Retailers need a little sparkle

Super-low interest rates have yet to provide a sustained lift to the retail sector.

A softer than expected GDP number is assisting Glenn Stevens’ quest to lower the Australian dollar – the local currency slipped well below 91 cents moments after the numbers were released. As Stevens has said time and time again, Australia needs a lower dollar to help other sectors of the economy contribute growth to the economy as the mining boom as we have known it, ends.

Specifically, the idea is a weaker dollar will be beneficial to the manufacturing, retailing and tourism sectors, all of which are currency-sensitive.

Despite a lower currency being touted as the solution to Australia’s faltering growth, consumptions declining contribution to GDP suggests retailers might need something else. Retailers and to be fair, probably other interest-rate sensitive areas other than housing, need consumer confidence to equate to increased spending.

The red line of the below graph details consumptions contribution to GDP since the start of 2005 against the blue line, which is the ASX 200 Retail Index.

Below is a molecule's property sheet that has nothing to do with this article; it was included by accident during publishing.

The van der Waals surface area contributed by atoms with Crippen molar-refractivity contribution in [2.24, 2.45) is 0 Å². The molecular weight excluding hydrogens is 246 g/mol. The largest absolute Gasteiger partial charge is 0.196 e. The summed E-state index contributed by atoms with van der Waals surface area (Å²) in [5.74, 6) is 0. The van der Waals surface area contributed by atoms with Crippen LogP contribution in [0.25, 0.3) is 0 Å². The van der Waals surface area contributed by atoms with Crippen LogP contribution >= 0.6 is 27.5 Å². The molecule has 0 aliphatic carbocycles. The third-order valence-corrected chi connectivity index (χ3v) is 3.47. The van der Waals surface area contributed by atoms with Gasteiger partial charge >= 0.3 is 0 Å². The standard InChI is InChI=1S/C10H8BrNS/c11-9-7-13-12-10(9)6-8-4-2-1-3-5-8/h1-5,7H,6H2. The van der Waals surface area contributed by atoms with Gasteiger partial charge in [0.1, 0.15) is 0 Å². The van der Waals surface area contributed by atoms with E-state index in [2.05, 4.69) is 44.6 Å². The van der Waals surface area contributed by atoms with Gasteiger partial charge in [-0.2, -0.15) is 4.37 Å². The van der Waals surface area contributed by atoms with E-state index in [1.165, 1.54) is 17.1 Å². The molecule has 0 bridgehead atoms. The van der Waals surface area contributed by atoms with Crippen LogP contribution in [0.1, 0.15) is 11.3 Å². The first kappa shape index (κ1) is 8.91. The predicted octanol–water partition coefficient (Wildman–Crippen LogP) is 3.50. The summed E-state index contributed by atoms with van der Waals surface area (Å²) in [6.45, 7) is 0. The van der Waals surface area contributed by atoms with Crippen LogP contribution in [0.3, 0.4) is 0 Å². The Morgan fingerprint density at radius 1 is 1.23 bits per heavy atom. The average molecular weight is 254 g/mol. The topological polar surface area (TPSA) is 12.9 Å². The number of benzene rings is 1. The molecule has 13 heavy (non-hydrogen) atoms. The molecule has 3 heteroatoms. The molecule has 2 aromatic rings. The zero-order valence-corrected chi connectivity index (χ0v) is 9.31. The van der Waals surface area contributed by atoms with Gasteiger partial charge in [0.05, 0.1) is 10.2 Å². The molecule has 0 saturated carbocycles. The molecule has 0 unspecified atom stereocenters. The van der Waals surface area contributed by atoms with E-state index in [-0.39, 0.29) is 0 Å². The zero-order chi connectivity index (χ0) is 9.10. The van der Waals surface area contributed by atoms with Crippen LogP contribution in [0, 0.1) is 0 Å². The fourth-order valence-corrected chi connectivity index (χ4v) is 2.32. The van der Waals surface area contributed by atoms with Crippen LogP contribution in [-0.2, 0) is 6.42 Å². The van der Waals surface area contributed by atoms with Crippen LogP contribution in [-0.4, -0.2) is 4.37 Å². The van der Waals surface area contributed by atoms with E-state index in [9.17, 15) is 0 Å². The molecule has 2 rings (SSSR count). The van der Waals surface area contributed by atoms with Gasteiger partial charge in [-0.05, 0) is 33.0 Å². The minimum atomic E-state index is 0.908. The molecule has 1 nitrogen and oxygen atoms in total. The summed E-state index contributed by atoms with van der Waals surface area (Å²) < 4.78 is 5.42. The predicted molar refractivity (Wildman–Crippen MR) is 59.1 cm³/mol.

Graph for Retailers need a little sparkle

Source: ABS

Retailing is accounted for under consumption’s contribution to GDP. It has been suggested increasing consumption is going to be the way forward – we have seen the beginnings of this with services stealing the discretionary spending of consumers.

The current trajectory of consumption as a percentage of GDP indicates we are in fact consuming less across the board. Not surprisingly, this meant consumption only contributed a third of GDP growth in the September quarter even though consumption has consistently contributed to half of GDP.

We have seen retailers slash costs and implement systems to improve efficiency across the board over the last few years in a bid to maintain profit margins as sales growth has been negligible. This has propped up retailers and the corresponding index for now, but it is evident consumers need to alter saving and spending habits to turn around the fortunes of sectors leveraged to consumption.

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